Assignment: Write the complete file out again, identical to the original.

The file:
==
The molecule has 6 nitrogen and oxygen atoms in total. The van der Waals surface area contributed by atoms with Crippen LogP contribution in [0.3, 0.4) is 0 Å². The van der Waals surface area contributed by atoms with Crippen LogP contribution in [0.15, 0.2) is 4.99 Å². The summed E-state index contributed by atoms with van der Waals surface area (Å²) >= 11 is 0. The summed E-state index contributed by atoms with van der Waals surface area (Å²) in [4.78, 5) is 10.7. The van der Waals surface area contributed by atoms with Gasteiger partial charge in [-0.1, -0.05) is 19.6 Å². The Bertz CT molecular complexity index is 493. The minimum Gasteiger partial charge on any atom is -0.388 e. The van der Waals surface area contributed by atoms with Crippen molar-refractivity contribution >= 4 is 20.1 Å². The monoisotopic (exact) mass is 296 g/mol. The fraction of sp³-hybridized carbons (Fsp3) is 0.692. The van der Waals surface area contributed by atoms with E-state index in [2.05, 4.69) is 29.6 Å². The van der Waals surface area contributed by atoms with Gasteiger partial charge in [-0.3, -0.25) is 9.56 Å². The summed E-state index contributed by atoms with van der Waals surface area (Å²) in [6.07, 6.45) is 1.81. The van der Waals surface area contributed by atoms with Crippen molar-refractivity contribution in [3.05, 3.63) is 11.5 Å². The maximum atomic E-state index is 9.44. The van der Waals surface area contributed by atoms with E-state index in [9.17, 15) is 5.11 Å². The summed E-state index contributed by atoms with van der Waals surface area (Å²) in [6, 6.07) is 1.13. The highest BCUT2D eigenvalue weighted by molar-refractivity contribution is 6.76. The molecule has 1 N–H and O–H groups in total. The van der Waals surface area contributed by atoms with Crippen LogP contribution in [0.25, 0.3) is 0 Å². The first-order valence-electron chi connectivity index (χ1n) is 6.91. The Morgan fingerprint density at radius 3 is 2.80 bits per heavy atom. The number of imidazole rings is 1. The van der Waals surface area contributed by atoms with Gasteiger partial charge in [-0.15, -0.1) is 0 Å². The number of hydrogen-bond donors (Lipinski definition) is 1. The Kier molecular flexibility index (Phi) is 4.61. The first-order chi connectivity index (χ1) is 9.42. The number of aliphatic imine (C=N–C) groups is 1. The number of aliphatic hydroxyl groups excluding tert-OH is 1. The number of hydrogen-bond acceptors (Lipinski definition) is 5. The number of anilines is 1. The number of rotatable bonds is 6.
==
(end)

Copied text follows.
The molecule has 6 nitrogen and oxygen atoms in total. The van der Waals surface area contributed by atoms with Crippen LogP contribution in [0.3, 0.4) is 0 Å². The van der Waals surface area contributed by atoms with Crippen LogP contribution in [0.15, 0.2) is 4.99 Å². The summed E-state index contributed by atoms with van der Waals surface area (Å²) >= 11 is 0. The summed E-state index contributed by atoms with van der Waals surface area (Å²) in [4.78, 5) is 10.7. The van der Waals surface area contributed by atoms with Gasteiger partial charge in [-0.1, -0.05) is 19.6 Å². The Bertz CT molecular complexity index is 493. The minimum Gasteiger partial charge on any atom is -0.388 e. The van der Waals surface area contributed by atoms with Crippen molar-refractivity contribution >= 4 is 20.1 Å². The monoisotopic (exact) mass is 296 g/mol. The fraction of sp³-hybridized carbons (Fsp3) is 0.692. The van der Waals surface area contributed by atoms with E-state index in [2.05, 4.69) is 29.6 Å². The van der Waals surface area contributed by atoms with Gasteiger partial charge in [-0.3, -0.25) is 9.56 Å². The summed E-state index contributed by atoms with van der Waals surface area (Å²) in [6.07, 6.45) is 1.81. The van der Waals surface area contributed by atoms with Crippen molar-refractivity contribution in [3.05, 3.63) is 11.5 Å². The maximum atomic E-state index is 9.44. The van der Waals surface area contributed by atoms with E-state index in [9.17, 15) is 5.11 Å². The summed E-state index contributed by atoms with van der Waals surface area (Å²) in [6, 6.07) is 1.13. The highest BCUT2D eigenvalue weighted by molar-refractivity contribution is 6.76. The molecule has 1 N–H and O–H groups in total. The van der Waals surface area contributed by atoms with Crippen LogP contribution in [0.25, 0.3) is 0 Å². The first-order valence-electron chi connectivity index (χ1n) is 6.91. The Morgan fingerprint density at radius 3 is 2.80 bits per heavy atom. The number of imidazole rings is 1. The van der Waals surface area contributed by atoms with Gasteiger partial charge in [-0.15, -0.1) is 0 Å². The number of hydrogen-bond donors (Lipinski definition) is 1. The Kier molecular flexibility index (Phi) is 4.61. The first-order chi connectivity index (χ1) is 9.42. The number of aliphatic imine (C=N–C) groups is 1. The number of aliphatic hydroxyl groups excluding tert-OH is 1. The number of hydrogen-bond acceptors (Lipinski definition) is 5. The number of anilines is 1. The number of rotatable bonds is 6.